Resident students will be provided with a pre-loaded dining card worth $500. Students will eat in the cafeteria of the Student Life Pavilion—a delicious food court concept with multiple options for breakfast, lunch, and dinner.
Directly above the cafeteria is Tu Mercado, an award-winning organic market that features a full-scale grocery line replete with locally grown fresh produce and fair trade products. Along with natural dried goods and the L’Atelier sandwich bar, Tu Mercado has all the essentials for preparing your own meals while living on campus.
The staff of MCAT Summer Immersion is available by phone 24 hours a day, 7 days a week. They'll be your main point of contact for any residency issues that may arise during your stay. Security and police/fire/ambulance (emergency: 911) are also available 24/7.
Only our most experienced and successful MCAT Instructors are called on to lead our MCAT Summer Immersion boot camps. These are the folks who write The Princeton Review MCAT books, design our courses and train other MCAT teachers. Your MCAT Summer Immersion team will include:
Adrian Sanchez—Biological Sciences Instructor
Adrian graduated from UCSD's Revelle College in 2004 and was awarded undergraduate degrees in classical studies, linguistics, animal physiology and neurology and biochemistry (with a dual emphasis in organic and inorganic chemistry). Adrian is a Premier tutor and a Certified Master Trainer for MCAT Biology. He earned his California Teacher's Credential immediately following graduation from UCSD.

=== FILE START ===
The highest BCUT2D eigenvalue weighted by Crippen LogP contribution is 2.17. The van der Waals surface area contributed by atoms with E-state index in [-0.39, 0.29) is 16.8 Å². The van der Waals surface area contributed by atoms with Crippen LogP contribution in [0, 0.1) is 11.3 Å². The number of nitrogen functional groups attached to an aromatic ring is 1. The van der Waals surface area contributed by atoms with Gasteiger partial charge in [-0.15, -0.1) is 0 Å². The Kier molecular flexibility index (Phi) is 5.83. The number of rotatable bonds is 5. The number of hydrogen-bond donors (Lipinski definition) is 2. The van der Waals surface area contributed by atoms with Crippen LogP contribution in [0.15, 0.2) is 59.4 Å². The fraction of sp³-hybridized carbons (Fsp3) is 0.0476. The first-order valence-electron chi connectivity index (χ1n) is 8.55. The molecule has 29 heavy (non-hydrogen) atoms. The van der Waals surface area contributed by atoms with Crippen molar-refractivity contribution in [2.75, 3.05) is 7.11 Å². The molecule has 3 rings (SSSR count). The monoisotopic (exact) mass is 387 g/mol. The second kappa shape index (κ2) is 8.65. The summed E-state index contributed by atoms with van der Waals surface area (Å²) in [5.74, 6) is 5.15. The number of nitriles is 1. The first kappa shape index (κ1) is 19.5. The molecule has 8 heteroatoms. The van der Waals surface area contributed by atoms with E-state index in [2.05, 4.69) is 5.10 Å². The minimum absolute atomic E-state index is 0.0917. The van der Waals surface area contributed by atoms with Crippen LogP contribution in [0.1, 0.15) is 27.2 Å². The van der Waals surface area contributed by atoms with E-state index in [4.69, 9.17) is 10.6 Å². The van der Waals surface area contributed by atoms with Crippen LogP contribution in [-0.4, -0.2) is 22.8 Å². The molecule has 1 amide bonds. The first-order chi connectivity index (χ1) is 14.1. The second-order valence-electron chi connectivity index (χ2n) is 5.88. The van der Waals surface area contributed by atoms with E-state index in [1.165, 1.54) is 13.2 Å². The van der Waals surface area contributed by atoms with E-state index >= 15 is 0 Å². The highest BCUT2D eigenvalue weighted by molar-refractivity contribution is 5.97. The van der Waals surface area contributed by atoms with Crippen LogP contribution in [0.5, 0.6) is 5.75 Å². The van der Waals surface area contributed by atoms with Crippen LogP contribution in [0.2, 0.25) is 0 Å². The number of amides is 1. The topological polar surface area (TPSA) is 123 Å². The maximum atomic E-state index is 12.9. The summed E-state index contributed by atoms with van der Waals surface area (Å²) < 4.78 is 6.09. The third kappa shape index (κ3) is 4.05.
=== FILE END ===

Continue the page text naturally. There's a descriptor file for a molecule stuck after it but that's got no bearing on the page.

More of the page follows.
Adrian has been teaching with The Princeton Review since 2003 and taught throughout the Northeastern Seaboard while attending a graduate medical program in Boston. He is currently completing graduate thesis work with UCSD and the Salk Institute in medical sciences. Adrian wrote and developed the Organic Chemistry materials for MCAT Summer Immersion and contributed to the Biology content. His MCAT score places him in the top 1% of test takers.
Jennifer Wooddell—Verbal Instructor
Jennifer received her BA from Harvard University in history and literature. After doing graduate work at the University of Chicago and USCD, she came to work full-time for Princeton Review. She teaches LSAT and MCAT Verbal Reasoning classes; she also trains new teachers and trains people to train new teachers (she has even trained people to train people to train new teachers). Jennifer works in LSAT and MCAT course development too: she is the MCAT Verbal and Writing lead developer, which means that she writes or edits all Princeton Review Verbal materials. She enjoys this job in part because it's always intellectually stimulating to figure out the hidden logic of the test and try to beat the test writers at their own game. Her favorite moments, however, are in class, especially when she sees that light go on in a student's eyes when he or she "gets it."
MCAT is a registered trademark of the Association of American Medical Colleges (AAMC), which is not affiliated with The Princeton Review.